# Understanding the Importance of "Sufficiency" within Statistics

I am trying to better understand what it means to be a "sufficient statistic".

"In statistics, a statistic is sufficient with respect to a statistical model and its associated unknown parameter if "no other statistic that can be calculated from the same sample provides any additional information as to the value of the parameter" . "

Based on this definition, here is how I conceptualize it:

In a unimodal distribution, the "mean" provides more information about the unimodal distribution - relative to the amount of information provided by the "mean" in a biomodal distribution. Thus in this case, the "mean" is more of a sufficient statistic in a unimodal distribution compared to a biomodal distribution.

For example, in a distribution of basketball player heights that is unimodal - the "mean" would well describe the average height of a basketball player. But if you were to have a distribution of heights corresponding to penguins, ostriches and giraffes - and this distribution was not unimodal, it is more likely that the "mean" would not sufficiently characterize the height of the average measurement in this sample.

Is this interpretation correct? • Does this answer your question? Sufficient statistic, specifics/intuition problems Sep 23 at 12:43
• Sufficiency has a very clear definition in terms of Fisher information. It also very rarely takes place, the "very rarely" being wrt the range of statistical models. Sep 23 at 12:44

This is the nutshell example (with small loss of preciseness to make the explanation simple). If your goal is to estimate the mean of a population for any distribution, and you have a random sample $$y_1,y_2,\ldots,y_n$$ from that distribution, then a (one of many) sufficient statistic for estimating the population mean the sum of the $$n$$ numbers and the sample size $$n$$. All that means is that if you know those two numbers (the sum + sample size) then you do not need to know any other information about the $$n$$ numbers to estimate the population mean.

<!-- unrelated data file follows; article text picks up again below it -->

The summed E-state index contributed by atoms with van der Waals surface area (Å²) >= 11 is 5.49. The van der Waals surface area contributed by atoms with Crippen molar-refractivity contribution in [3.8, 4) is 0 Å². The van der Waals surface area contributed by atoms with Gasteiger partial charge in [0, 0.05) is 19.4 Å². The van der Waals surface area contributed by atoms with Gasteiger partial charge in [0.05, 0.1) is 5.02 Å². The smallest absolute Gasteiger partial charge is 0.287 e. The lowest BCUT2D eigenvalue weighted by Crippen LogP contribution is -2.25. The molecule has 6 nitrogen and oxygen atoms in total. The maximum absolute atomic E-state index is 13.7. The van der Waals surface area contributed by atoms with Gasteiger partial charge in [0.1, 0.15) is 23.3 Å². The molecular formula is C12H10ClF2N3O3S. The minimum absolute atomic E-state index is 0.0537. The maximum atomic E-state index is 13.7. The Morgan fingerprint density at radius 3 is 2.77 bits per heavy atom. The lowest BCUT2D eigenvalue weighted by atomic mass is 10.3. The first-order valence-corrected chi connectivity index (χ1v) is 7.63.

As a second example, if your goal is to estimate the variance of any population (= distribution), then if you know the values of $$n$$, the sum of $$y_1,y_2,\ldots,y_n$$ and also the sum of the squared values $$y_1^2,y_2^2,\ldots,y_n^2$$ then you do not need to know any other information about the $$n$$ numbers to estimate the population variance. This is because the sample variance can be written as a function of $$\sum_{i=1}^ny_i$$ and $$\sum_{i=1}^ny_i^2$$ and $$n$$.